From the outset of the U.S. shutdowns in March, the Trends Journal had forecast that the lockdown “cure” for dealing with the coronavirus, imposed by politicians and their bureaucratic health “experts,” would cause more suffering than the virus itself. 

States across the U.S. are reporting a troubling increase in drug fatalities amid the widespread coronavirus lockdowns, which have dramatically decreased human interactions. And, the overall uncertainty about the virus itself and its economic impact have been additional sources of stress, according to data analyzed by the Wall Street Journal.

The United States National Library of Medicine published a report in April warning that “reduced access to family, friends, and other social support systems causes loneliness increasing mental issues like anxiety and depression.”

Among the suffering caused by the economic shutdowns and social isolation is an increase in opioid abuse and other drug addictions. A CDC survey showed 13 percent of respondents said earlier this summer they started or increased substance use since the outbreak.

The Wall Street Journal pointed to Los Angeles County, which reported a 48 percent increase in drug overdoses when compared to 2019.

The Advocacy Resource Center reported, “As the COVID-19 global pandemic continues, so does the nation’s opioid epidemic. The American Medical Association is greatly concerned by an increasing number of reports from national, state, and local media suggesting increases in opioid-related mortality.”

David Sternberg, a manager at the drug user support group Helping Individual Prostitutes Survive (HIPS), which is frequented by sex workers and IV drug users, said, “It’s a pretty stark reality here. We’ve lost a lot of patients.”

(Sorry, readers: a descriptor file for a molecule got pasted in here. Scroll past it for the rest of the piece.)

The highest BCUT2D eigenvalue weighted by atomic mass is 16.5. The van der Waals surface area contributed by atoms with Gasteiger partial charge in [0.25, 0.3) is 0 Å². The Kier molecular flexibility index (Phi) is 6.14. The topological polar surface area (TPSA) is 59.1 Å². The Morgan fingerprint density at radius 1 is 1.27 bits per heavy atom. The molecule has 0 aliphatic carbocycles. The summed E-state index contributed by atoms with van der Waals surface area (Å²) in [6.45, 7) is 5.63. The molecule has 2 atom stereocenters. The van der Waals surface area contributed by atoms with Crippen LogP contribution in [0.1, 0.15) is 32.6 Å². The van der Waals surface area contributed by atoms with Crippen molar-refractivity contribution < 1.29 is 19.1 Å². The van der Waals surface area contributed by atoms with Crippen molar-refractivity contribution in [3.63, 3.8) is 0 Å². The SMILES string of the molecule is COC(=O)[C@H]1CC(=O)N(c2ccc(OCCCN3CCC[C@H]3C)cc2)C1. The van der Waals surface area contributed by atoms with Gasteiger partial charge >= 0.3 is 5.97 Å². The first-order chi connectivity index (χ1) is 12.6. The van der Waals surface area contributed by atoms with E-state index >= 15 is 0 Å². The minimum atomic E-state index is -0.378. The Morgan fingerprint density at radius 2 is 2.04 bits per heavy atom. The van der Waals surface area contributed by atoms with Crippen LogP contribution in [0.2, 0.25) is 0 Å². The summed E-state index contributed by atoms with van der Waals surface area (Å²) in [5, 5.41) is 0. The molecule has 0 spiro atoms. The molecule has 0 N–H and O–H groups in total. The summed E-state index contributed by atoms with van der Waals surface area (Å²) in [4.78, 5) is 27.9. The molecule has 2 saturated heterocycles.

The WSJ said it requested information from 50 of the country’s largest counties and received information from 30 of them. It reported an upward trend in 21 of the counties which submitted data on overdose deaths. The increase appears to be spread throughout the country, and health officials indicated fentanyl methamphetamines are adding heavily to the increase.

In its coverage, they noted the largest county among them, Los Angeles, saw almost a 50 percent rise in overdose deaths in just the first month and half of the coronavirus shutdown compared to 2019. 

Gary Tsai, interim Director of Substance Abuse Prevention and Control for the county’s public health department, said those struggling with drug abuse “are indoors, they’re stressed, maybe they lost a job or a family member.”

The Overdose Detection Mapping Application Program, which tracks overdoses nationwide, reported an 18 percent increase in suspected overdoses following the stay-at-home edicts by governors that began in March.

“When COVID hit, nobody was allowed to touch anybody, nobody was allowed to see anybody. The worst thing for someone chaotically using drugs is to be isolated,” said Shannon Hicks, head of Exchange Union, a West Virginia harm-reduction group.

The Association of American Medical Colleges (AAMC) states why drug abuse is increasing: more than 20 million people in the U.S. have a substance use disorder. Now, COVID-19 has left many locked down, laid off, and flooded with uncertainty. So far, experts see signs of relapses and rising overdoses, among other worries.

TREND FORECAST: Before the coronavirus lockdowns hit in March, the U.S. was already experiencing an opioid overdose problem. Last year, according to the CDC, drug overdose deaths in the United States rose 4.6 percent to 70,980, including some 50,000 involving opioids.

The acceleration of drug abuse will continue across the globe as the “Greatest Depression” worsens. As Gerald Celente has long said, “When people lose everything and have nothing left to lose, they lose it.” They will be losing it on many fronts: emotionally, spiritually, and physically.

The acceleration of increased drug use and overdoses, which will impact society across the economic and social spectrum, will fuel the “New Age 2.0” movement, as millions seek a higher level of purpose of life.

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